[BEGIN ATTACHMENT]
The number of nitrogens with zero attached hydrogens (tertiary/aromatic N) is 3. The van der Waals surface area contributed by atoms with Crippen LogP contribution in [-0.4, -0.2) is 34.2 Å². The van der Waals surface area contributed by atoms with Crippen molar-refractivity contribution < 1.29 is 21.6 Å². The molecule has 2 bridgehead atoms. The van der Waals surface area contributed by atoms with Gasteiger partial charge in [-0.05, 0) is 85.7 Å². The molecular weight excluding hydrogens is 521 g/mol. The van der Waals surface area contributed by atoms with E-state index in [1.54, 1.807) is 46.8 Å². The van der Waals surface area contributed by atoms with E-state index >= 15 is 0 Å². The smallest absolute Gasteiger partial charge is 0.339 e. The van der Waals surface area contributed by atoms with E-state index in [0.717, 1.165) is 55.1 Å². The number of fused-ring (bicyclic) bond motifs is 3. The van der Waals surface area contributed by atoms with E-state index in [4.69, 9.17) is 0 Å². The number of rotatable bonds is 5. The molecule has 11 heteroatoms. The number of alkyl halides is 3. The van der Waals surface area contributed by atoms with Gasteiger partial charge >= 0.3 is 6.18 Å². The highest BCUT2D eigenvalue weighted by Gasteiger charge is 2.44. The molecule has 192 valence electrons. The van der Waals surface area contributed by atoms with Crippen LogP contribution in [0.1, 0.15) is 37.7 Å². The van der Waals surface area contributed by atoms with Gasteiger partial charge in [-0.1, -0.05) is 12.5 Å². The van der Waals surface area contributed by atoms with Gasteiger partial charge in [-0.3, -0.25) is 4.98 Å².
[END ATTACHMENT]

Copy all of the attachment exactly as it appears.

The number of nitrogens with zero attached hydrogens (tertiary/aromatic N) is 3. The van der Waals surface area contributed by atoms with Crippen LogP contribution in [-0.4, -0.2) is 34.2 Å². The van der Waals surface area contributed by atoms with Crippen molar-refractivity contribution < 1.29 is 21.6 Å². The molecule has 2 bridgehead atoms. The van der Waals surface area contributed by atoms with Gasteiger partial charge in [-0.05, 0) is 85.7 Å². The molecular weight excluding hydrogens is 521 g/mol. The van der Waals surface area contributed by atoms with E-state index in [1.54, 1.807) is 46.8 Å². The van der Waals surface area contributed by atoms with E-state index >= 15 is 0 Å². The smallest absolute Gasteiger partial charge is 0.339 e. The van der Waals surface area contributed by atoms with E-state index in [0.717, 1.165) is 55.1 Å². The number of fused-ring (bicyclic) bond motifs is 3. The van der Waals surface area contributed by atoms with E-state index in [4.69, 9.17) is 0 Å². The number of rotatable bonds is 5. The molecule has 11 heteroatoms. The number of alkyl halides is 3. The van der Waals surface area contributed by atoms with Gasteiger partial charge >= 0.3 is 6.18 Å². The highest BCUT2D eigenvalue weighted by Gasteiger charge is 2.44. The molecule has 192 valence electrons. The van der Waals surface area contributed by atoms with Crippen LogP contribution in [0.1, 0.15) is 37.7 Å². The van der Waals surface area contributed by atoms with Gasteiger partial charge in [-0.1, -0.05) is 12.5 Å². The van der Waals surface area contributed by atoms with Gasteiger partial charge in [-0.3, -0.25) is 4.98 Å².